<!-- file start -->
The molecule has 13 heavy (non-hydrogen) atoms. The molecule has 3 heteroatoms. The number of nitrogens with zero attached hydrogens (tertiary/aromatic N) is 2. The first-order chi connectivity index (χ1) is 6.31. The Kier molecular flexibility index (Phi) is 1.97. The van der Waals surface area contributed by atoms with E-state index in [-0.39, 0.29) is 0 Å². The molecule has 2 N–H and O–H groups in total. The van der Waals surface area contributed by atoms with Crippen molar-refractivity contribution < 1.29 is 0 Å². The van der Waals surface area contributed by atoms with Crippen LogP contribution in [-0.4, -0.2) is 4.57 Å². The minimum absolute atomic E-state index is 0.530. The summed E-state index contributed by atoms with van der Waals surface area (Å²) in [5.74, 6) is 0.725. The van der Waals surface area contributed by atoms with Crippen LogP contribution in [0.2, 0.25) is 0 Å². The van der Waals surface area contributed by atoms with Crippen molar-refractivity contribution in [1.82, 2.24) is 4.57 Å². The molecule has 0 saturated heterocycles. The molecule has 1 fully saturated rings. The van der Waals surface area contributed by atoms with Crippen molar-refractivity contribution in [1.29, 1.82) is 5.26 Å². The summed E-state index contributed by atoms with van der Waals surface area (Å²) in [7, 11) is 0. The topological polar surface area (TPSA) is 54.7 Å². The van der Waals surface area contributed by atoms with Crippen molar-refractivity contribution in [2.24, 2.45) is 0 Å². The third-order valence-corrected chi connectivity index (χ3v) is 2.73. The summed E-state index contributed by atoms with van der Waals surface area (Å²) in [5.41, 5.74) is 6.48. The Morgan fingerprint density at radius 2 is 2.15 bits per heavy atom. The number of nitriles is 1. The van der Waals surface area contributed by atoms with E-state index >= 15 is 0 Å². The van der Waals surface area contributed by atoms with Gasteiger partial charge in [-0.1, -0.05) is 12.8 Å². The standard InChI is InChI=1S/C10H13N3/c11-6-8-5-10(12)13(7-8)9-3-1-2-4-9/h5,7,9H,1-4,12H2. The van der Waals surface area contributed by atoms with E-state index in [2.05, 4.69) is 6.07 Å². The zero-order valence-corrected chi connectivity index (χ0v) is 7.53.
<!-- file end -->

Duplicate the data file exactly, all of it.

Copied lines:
The molecule has 13 heavy (non-hydrogen) atoms. The molecule has 3 heteroatoms. The number of nitrogens with zero attached hydrogens (tertiary/aromatic N) is 2. The first-order chi connectivity index (χ1) is 6.31. The Kier molecular flexibility index (Phi) is 1.97. The van der Waals surface area contributed by atoms with E-state index in [-0.39, 0.29) is 0 Å². The molecule has 2 N–H and O–H groups in total. The van der Waals surface area contributed by atoms with Crippen molar-refractivity contribution < 1.29 is 0 Å². The van der Waals surface area contributed by atoms with Crippen LogP contribution in [-0.4, -0.2) is 4.57 Å². The minimum absolute atomic E-state index is 0.530. The summed E-state index contributed by atoms with van der Waals surface area (Å²) in [5.74, 6) is 0.725. The van der Waals surface area contributed by atoms with Crippen LogP contribution in [0.2, 0.25) is 0 Å². The van der Waals surface area contributed by atoms with Crippen molar-refractivity contribution in [1.82, 2.24) is 4.57 Å². The molecule has 0 saturated heterocycles. The molecule has 1 fully saturated rings. The van der Waals surface area contributed by atoms with Crippen molar-refractivity contribution in [1.29, 1.82) is 5.26 Å². The summed E-state index contributed by atoms with van der Waals surface area (Å²) in [7, 11) is 0. The topological polar surface area (TPSA) is 54.7 Å². The van der Waals surface area contributed by atoms with Crippen molar-refractivity contribution in [2.24, 2.45) is 0 Å². The third-order valence-corrected chi connectivity index (χ3v) is 2.73. The summed E-state index contributed by atoms with van der Waals surface area (Å²) in [5.41, 5.74) is 6.48. The Morgan fingerprint density at radius 2 is 2.15 bits per heavy atom. The number of nitriles is 1. The van der Waals surface area contributed by atoms with E-state index >= 15 is 0 Å². The van der Waals surface area contributed by atoms with Gasteiger partial charge in [-0.1, -0.05) is 12.8 Å². The standard InChI is InChI=1S/C10H13N3/c11-6-8-5-10(12)13(7-8)9-3-1-2-4-9/h5,7,9H,1-4,12H2. The van der Waals surface area contributed by atoms with E-state index in [2.05, 4.69) is 6.07 Å². The zero-order valence-corrected chi connectivity index (χ0v) is 7.53.